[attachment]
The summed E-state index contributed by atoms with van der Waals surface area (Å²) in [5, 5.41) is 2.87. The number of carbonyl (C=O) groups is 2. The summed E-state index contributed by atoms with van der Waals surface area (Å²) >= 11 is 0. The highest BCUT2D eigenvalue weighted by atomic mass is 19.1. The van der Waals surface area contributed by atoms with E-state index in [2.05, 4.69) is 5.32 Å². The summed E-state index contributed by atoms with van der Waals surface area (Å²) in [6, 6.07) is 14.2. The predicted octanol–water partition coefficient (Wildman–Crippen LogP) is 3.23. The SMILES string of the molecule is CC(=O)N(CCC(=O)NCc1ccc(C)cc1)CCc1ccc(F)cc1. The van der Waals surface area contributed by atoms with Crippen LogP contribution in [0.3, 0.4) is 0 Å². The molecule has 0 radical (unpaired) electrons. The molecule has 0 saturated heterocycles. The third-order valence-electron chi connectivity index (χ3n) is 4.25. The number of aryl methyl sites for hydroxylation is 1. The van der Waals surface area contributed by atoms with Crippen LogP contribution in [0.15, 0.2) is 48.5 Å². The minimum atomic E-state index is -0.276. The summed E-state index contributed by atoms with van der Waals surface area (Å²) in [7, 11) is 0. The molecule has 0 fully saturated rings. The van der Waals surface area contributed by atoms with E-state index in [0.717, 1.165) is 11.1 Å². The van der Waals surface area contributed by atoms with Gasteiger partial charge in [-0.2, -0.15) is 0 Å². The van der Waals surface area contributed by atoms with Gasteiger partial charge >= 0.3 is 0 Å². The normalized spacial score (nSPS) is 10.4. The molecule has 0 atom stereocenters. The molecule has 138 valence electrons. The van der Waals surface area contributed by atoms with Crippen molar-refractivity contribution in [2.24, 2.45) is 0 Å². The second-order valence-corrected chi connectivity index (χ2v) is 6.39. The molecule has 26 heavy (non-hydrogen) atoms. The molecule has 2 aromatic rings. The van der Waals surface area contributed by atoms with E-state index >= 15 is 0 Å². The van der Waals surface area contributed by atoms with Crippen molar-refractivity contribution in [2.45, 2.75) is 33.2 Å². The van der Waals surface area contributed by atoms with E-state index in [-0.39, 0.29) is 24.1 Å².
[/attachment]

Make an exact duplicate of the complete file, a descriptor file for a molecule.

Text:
The summed E-state index contributed by atoms with van der Waals surface area (Å²) in [5, 5.41) is 2.87. The number of carbonyl (C=O) groups is 2. The summed E-state index contributed by atoms with van der Waals surface area (Å²) >= 11 is 0. The highest BCUT2D eigenvalue weighted by atomic mass is 19.1. The van der Waals surface area contributed by atoms with E-state index in [2.05, 4.69) is 5.32 Å². The summed E-state index contributed by atoms with van der Waals surface area (Å²) in [6, 6.07) is 14.2. The predicted octanol–water partition coefficient (Wildman–Crippen LogP) is 3.23. The SMILES string of the molecule is CC(=O)N(CCC(=O)NCc1ccc(C)cc1)CCc1ccc(F)cc1. The van der Waals surface area contributed by atoms with Crippen LogP contribution in [0.3, 0.4) is 0 Å². The molecule has 0 radical (unpaired) electrons. The molecule has 0 saturated heterocycles. The third-order valence-electron chi connectivity index (χ3n) is 4.25. The number of aryl methyl sites for hydroxylation is 1. The van der Waals surface area contributed by atoms with Crippen LogP contribution in [0.15, 0.2) is 48.5 Å². The minimum atomic E-state index is -0.276. The summed E-state index contributed by atoms with van der Waals surface area (Å²) in [7, 11) is 0. The molecule has 0 fully saturated rings. The van der Waals surface area contributed by atoms with E-state index in [0.717, 1.165) is 11.1 Å². The van der Waals surface area contributed by atoms with Gasteiger partial charge in [-0.2, -0.15) is 0 Å². The van der Waals surface area contributed by atoms with Gasteiger partial charge >= 0.3 is 0 Å². The normalized spacial score (nSPS) is 10.4. The molecule has 0 atom stereocenters. The molecule has 138 valence electrons. The van der Waals surface area contributed by atoms with Crippen molar-refractivity contribution in [2.24, 2.45) is 0 Å². The second-order valence-corrected chi connectivity index (χ2v) is 6.39. The molecule has 26 heavy (non-hydrogen) atoms. The molecule has 2 aromatic rings. The van der Waals surface area contributed by atoms with E-state index >= 15 is 0 Å². The van der Waals surface area contributed by atoms with Crippen molar-refractivity contribution in [2.45, 2.75) is 33.2 Å². The van der Waals surface area contributed by atoms with E-state index in [-0.39, 0.29) is 24.1 Å².